In my last post about Iona, I suggested that Staffa needed a post on it's on. Here it is.
For more about my week in Iona, see my previous post.
On Monday of my week on Iona, the weather had calmed. I’d signed up for an optional trip that afternoon to the island of Staffa, about ten kilometers from the dock on Iona. After lunch, about forty of us gathered at the dock and crammed into a small but very seaworthy boat for the trip to the island. We sailed across the sound to Fionnphort, where we picked up more passengers. Although the boat appeared able to handle rough seas, I was glad it was calm. With so many people on board, I’m sure more than a few would have been seasick in rough seas and there wasn’t enough railing for everyone to hang over the side.
|The ride over|
It was a smooth and pleasant ride, so smooth that the captain was able to maneuver the ship into one of the more notable features on the island, Fingal’s Cave. He said that this was something he could only rarely do as the waves often made it impossible. The jagged rocks that lined each side of the approach into the cave would have done a number on the hull if he had struck them. If I was at the helm, I wouldn’t have attempted this maneuver even on a calm day, but he slipped the boat into the cave and then backed it out without a problem.
|Sailboats at mooring|
|Inside Fingal's Cave|
Staffa is one of the smallest islands in the Inner Hebrides. It’s just a little over a kilometer long and half a kilometer wide, with a land mast of 82 acres. The island sits upon large columns of basalt, having been formed by volcanic activity 50-some million years ago. While there is a layer of soil on the top allowing for grass and wildflowers to grow, the black rock is very visible. These columns are mostly hexagonal in shape, and stand up straight. They were formed by the cooling of the lava and have created several large caves in addition to Fingal’s Cave. The island was named by the Vikings, who were reminded of their log homes by the basalt columns on the island.
|Approach to Fingal's Cave|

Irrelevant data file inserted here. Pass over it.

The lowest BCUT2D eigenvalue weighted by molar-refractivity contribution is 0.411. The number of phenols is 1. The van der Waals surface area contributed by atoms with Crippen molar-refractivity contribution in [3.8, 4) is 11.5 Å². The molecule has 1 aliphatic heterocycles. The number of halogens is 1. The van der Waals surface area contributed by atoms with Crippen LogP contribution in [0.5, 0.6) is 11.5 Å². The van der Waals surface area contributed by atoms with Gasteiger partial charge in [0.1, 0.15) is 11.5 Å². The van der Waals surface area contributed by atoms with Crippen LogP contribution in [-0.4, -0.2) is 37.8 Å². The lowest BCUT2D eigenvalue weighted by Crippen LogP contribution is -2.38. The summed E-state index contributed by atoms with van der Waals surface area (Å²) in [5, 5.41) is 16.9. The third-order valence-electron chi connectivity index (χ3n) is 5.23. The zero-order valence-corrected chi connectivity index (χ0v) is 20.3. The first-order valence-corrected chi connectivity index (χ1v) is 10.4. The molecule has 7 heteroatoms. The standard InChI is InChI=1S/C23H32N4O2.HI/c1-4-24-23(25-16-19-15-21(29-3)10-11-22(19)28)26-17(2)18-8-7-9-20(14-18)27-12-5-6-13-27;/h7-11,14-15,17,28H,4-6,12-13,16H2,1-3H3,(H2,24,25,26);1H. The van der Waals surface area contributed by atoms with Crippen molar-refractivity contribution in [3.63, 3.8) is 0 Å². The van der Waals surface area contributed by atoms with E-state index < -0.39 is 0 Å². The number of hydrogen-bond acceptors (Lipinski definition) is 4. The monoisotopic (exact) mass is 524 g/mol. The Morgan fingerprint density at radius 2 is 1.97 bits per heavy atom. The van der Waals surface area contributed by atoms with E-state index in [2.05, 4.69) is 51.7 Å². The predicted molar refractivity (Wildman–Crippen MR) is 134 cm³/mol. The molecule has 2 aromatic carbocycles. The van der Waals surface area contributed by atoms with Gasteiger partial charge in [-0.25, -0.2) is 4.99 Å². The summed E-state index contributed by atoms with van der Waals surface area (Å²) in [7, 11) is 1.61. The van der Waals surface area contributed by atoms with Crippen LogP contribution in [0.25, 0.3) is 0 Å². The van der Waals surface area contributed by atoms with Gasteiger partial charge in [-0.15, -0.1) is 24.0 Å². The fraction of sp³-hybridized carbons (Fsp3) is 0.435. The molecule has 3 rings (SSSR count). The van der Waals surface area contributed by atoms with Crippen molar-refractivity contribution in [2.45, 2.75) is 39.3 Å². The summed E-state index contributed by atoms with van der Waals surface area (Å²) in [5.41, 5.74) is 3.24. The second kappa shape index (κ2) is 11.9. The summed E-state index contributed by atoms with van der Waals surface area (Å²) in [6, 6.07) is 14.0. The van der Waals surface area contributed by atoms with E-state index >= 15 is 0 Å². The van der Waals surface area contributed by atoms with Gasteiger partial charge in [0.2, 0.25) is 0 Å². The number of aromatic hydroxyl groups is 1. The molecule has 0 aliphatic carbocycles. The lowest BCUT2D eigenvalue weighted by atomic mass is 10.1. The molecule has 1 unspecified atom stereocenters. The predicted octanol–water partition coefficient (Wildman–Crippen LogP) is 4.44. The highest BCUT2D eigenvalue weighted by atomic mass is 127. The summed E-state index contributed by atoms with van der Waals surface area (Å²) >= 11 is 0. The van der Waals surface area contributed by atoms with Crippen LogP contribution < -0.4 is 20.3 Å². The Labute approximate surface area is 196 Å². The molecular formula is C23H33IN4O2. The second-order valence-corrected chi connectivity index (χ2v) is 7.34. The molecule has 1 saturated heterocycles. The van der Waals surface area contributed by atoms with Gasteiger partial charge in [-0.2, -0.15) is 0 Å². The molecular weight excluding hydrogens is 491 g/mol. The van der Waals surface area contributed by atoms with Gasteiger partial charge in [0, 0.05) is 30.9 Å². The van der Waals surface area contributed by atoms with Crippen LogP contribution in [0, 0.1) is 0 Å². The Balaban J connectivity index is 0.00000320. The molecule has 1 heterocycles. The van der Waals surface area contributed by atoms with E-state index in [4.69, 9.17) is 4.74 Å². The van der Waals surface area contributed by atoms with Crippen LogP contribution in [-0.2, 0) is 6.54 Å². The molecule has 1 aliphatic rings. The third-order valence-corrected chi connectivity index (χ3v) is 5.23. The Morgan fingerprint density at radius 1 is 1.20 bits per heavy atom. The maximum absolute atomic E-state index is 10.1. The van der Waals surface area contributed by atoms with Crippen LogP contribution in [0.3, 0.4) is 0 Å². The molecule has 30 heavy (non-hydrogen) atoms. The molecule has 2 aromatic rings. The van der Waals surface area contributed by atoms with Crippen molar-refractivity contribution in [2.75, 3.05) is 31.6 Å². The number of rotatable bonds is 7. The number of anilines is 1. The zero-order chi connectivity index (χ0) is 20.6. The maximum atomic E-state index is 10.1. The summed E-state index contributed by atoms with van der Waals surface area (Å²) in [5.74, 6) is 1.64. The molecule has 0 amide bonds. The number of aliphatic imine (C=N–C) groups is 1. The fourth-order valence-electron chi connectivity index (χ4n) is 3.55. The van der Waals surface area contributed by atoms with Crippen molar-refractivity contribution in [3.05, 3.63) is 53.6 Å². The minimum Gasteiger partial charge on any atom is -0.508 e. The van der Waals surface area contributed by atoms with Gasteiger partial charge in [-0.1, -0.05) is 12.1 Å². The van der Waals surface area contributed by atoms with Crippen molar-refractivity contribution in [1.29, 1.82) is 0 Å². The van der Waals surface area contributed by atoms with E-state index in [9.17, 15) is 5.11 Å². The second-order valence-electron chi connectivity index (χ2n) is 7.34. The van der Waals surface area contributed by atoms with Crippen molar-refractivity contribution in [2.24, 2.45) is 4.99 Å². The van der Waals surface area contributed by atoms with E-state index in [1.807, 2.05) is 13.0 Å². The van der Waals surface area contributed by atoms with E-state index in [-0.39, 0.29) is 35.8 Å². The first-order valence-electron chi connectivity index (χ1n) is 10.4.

We were not the only group on Staffa. Tour boats come from Ulva, Oban as well as Iona and Fionnphort. Hordes of people were on mulling around the island. There were also a number of private boats including a couple of sailboats that had moored off the island and taken tenders over to the docks. Staffa has been a stopping area for those touring the islands since the 18th Century. This is a small dockage area on the east side of the island. With only an hour, I took off south along the basaltic columns in a return to Fingal’s Cave, which was named from a mythological Irish warrior.
The echo of the waves inside the cave, which was best heard without the drone of the boat’s engine, supposedly inspired Felix Mendelssohn to compose Die Hebriden, or “The Hebrides Overture.”
After a few minutes, I headed to the north cliffs off the island, where puffins nest along the cliffs. We had been told to sit still on the edge of the cliff, as the puffins will come to check us out. Supposedly, they don’t go on top of the landmass during the day, as the seagulls will often attack and kill them. But the gulls don’t like people, so when we’re present, the Puffins have learned it is safe to come up above the cliff. These birds mostly spend their day flying back and forth from the sea below to the cliffs, where they tend their young. In early August, the young begin their flight and soon all the birds fly off into the North Atlantic where they spend the winter. It appears to me that these beautiful birds led the most miserable life, but I was glad to be able to see them so close (a couple came up within a few feet of me).
|West side of Staffa|
|A seal sunning|
There was not enough time to fully explore the island. Soon, I was rushing back to the boat (and the next to last to board). On our way back, we were able to see seals sunning off the west side of Mull. We arrived back in Iona in time for a late afternoon tea.